Promoting pupil wellbeing is more than just helping children to achieve better academically. A child’s wellbeing could be the key to their future happiness. Longitudinal research suggests that a child’s emotional health at the age of 16 is the strongest predictor of adult life satisfaction, and that primary school teachers can have an effect on the emotional wellbeing of their pupils that can last five years or more (Clark et al., 2018).

For a child to be successful in school they need to be well fed, sleeping well,
feeling safe at home, and have confidence in themselves. Maslow’s Hierarchy
of Needs is a popular theory which focuses on a series of needs to be successful. 
Abraham Maslow was an American psychologist who in 1943 published his hiera-
rchy of needs to explain human motivation. He considered there were five needs
–physiological, safety, love, esteem and self-actualisation and he put them in the
shape of a pyramid.  This underpins our holistic approach to our children's education.

At Sauncey Wood, promoting and supporting our children's mental health and well-being is our priority.  We understand that children will thrive and learn when they feel settled, safe and secure.  Our staff team are trained in supporting children's mental health lead by Mr Lloyd and Mrs Vass who are our Mental health leaders.   A few ways in which we support our children mental health and well-being include:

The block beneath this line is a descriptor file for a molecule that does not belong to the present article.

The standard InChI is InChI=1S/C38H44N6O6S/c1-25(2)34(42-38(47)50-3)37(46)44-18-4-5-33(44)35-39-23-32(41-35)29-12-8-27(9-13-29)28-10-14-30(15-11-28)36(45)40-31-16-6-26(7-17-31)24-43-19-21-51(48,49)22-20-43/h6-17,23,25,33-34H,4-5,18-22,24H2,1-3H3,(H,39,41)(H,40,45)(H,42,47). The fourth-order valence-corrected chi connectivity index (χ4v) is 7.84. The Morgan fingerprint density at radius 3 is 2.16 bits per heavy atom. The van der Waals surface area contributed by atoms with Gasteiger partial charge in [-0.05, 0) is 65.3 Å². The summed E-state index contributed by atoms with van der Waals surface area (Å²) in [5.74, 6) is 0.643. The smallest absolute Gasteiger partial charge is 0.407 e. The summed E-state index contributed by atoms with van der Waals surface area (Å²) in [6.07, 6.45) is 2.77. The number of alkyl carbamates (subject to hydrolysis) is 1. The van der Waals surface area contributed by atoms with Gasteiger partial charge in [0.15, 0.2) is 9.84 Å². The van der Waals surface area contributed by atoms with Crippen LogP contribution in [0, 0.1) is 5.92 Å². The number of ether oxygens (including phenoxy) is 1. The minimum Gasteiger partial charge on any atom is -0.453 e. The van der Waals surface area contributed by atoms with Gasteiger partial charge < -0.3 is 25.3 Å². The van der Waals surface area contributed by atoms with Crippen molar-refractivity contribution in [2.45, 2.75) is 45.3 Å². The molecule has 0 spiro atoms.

Chatty Time
Protective Behaviours
Daily Mile
Play Therapy
Art Therapy
Buddying opportunities
Wheelie Wednesday
Friendship Bench
Worry Boxes
Growing Curious Minds
Encouraging active break and lunch times
Encouraging healthy life styles- exercise and cooking in our school kitchen
Trips and Visitors
Organise and take part in charity events
Shout Outs
Good News Stories
Learning from others
Being positive role models
Using our manners
Keeping up to date with current and relevant practice that enhances our care and support
Jigsaw supports our PD learning
“I am relaxed and my breathing
is smooth.”
“It makes me feel calm.  I can
use it when I’m too excited.”
“I think it makes me feel a bit calmer, it helps me to concentrate.”
“It makes you feel more relaxed,
confident and calm.”
“It helps me to be a bit more awake and more relaxed.”
"It makes me feel calm. I do it every night when I’m in bed. It helps me fall asleep.”
Mindfulness means paying attention to what’s happening in the present moment in the mind, body and external environment, with an attitude of curiosity and kindness. It is typically developed by a range of simple meditation practices, which aim to bring a greater awareness of thinking, feeling and behaviour patterns, and to develop the ability to manage these with greater skill and compassion.